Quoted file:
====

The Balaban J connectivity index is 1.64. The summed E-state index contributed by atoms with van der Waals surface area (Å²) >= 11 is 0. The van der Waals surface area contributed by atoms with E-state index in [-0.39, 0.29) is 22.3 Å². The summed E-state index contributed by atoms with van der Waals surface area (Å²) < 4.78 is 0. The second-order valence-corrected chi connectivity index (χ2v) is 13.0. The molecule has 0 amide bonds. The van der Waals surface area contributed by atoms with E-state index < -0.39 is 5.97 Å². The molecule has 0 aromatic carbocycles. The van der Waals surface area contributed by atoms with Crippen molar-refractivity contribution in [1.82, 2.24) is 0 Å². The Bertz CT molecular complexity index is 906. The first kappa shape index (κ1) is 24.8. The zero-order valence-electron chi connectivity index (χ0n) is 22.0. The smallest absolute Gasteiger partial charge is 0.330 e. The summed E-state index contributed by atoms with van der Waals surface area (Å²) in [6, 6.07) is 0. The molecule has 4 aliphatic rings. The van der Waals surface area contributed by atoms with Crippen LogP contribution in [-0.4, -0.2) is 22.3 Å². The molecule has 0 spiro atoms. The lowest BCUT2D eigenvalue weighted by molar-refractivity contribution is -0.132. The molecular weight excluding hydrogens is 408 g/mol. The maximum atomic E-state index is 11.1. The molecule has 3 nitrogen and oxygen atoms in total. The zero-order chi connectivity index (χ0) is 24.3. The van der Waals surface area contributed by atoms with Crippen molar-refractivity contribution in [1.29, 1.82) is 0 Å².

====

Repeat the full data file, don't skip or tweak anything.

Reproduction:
The Balaban J connectivity index is 1.64. The summed E-state index contributed by atoms with van der Waals surface area (Å²) >= 11 is 0. The van der Waals surface area contributed by atoms with E-state index in [-0.39, 0.29) is 22.3 Å². The summed E-state index contributed by atoms with van der Waals surface area (Å²) < 4.78 is 0. The second-order valence-corrected chi connectivity index (χ2v) is 13.0. The molecule has 0 amide bonds. The van der Waals surface area contributed by atoms with E-state index < -0.39 is 5.97 Å². The molecule has 0 aromatic carbocycles. The van der Waals surface area contributed by atoms with Crippen molar-refractivity contribution in [1.82, 2.24) is 0 Å². The Bertz CT molecular complexity index is 906. The first kappa shape index (κ1) is 24.8. The zero-order valence-electron chi connectivity index (χ0n) is 22.0. The smallest absolute Gasteiger partial charge is 0.330 e. The summed E-state index contributed by atoms with van der Waals surface area (Å²) in [6, 6.07) is 0. The molecule has 4 aliphatic rings. The van der Waals surface area contributed by atoms with Crippen LogP contribution in [-0.4, -0.2) is 22.3 Å². The molecule has 0 spiro atoms. The lowest BCUT2D eigenvalue weighted by molar-refractivity contribution is -0.132. The molecular weight excluding hydrogens is 408 g/mol. The maximum atomic E-state index is 11.1. The molecule has 3 nitrogen and oxygen atoms in total. The zero-order chi connectivity index (χ0) is 24.3. The van der Waals surface area contributed by atoms with Crippen molar-refractivity contribution in [1.29, 1.82) is 0 Å².